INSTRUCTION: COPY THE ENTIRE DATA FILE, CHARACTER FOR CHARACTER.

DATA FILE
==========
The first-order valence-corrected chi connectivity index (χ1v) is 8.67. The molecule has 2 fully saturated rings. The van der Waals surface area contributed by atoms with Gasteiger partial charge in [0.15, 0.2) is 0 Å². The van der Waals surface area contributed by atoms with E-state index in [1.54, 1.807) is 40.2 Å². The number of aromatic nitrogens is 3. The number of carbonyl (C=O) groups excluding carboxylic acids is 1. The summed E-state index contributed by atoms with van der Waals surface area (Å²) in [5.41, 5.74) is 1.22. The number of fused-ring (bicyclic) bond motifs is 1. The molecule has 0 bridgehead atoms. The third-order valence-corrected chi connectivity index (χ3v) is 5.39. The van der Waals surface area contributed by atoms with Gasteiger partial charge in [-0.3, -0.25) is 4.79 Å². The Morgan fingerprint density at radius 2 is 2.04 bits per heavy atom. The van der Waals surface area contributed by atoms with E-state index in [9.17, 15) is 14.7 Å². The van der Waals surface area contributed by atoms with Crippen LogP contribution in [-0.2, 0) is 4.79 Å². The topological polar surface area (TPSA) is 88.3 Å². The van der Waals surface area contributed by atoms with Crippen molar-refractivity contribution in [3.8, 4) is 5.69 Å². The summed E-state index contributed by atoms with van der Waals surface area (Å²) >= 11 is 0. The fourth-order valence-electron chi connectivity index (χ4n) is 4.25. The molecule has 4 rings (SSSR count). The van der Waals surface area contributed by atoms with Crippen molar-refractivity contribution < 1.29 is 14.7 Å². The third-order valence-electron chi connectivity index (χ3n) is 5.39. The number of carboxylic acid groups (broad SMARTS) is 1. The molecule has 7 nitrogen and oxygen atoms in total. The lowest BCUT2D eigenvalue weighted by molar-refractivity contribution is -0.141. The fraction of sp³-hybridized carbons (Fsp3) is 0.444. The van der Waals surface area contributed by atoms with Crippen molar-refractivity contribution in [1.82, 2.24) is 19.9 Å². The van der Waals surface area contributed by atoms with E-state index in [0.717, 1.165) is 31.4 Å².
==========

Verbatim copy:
The first-order valence-corrected chi connectivity index (χ1v) is 8.67. The molecule has 2 fully saturated rings. The van der Waals surface area contributed by atoms with Gasteiger partial charge in [0.15, 0.2) is 0 Å². The van der Waals surface area contributed by atoms with E-state index in [1.54, 1.807) is 40.2 Å². The number of aromatic nitrogens is 3. The number of carbonyl (C=O) groups excluding carboxylic acids is 1. The summed E-state index contributed by atoms with van der Waals surface area (Å²) in [5.41, 5.74) is 1.22. The number of fused-ring (bicyclic) bond motifs is 1. The molecule has 0 bridgehead atoms. The third-order valence-corrected chi connectivity index (χ3v) is 5.39. The van der Waals surface area contributed by atoms with Gasteiger partial charge in [-0.3, -0.25) is 4.79 Å². The Morgan fingerprint density at radius 2 is 2.04 bits per heavy atom. The van der Waals surface area contributed by atoms with E-state index in [9.17, 15) is 14.7 Å². The van der Waals surface area contributed by atoms with Crippen LogP contribution in [-0.2, 0) is 4.79 Å². The topological polar surface area (TPSA) is 88.3 Å². The van der Waals surface area contributed by atoms with Crippen molar-refractivity contribution in [3.8, 4) is 5.69 Å². The summed E-state index contributed by atoms with van der Waals surface area (Å²) >= 11 is 0. The fourth-order valence-electron chi connectivity index (χ4n) is 4.25. The molecule has 4 rings (SSSR count). The van der Waals surface area contributed by atoms with Crippen molar-refractivity contribution < 1.29 is 14.7 Å². The third-order valence-electron chi connectivity index (χ3n) is 5.39. The number of carboxylic acid groups (broad SMARTS) is 1. The molecule has 7 nitrogen and oxygen atoms in total. The lowest BCUT2D eigenvalue weighted by molar-refractivity contribution is -0.141. The fraction of sp³-hybridized carbons (Fsp3) is 0.444. The van der Waals surface area contributed by atoms with Crippen molar-refractivity contribution in [1.82, 2.24) is 19.9 Å². The van der Waals surface area contributed by atoms with E-state index in [0.717, 1.165) is 31.4 Å².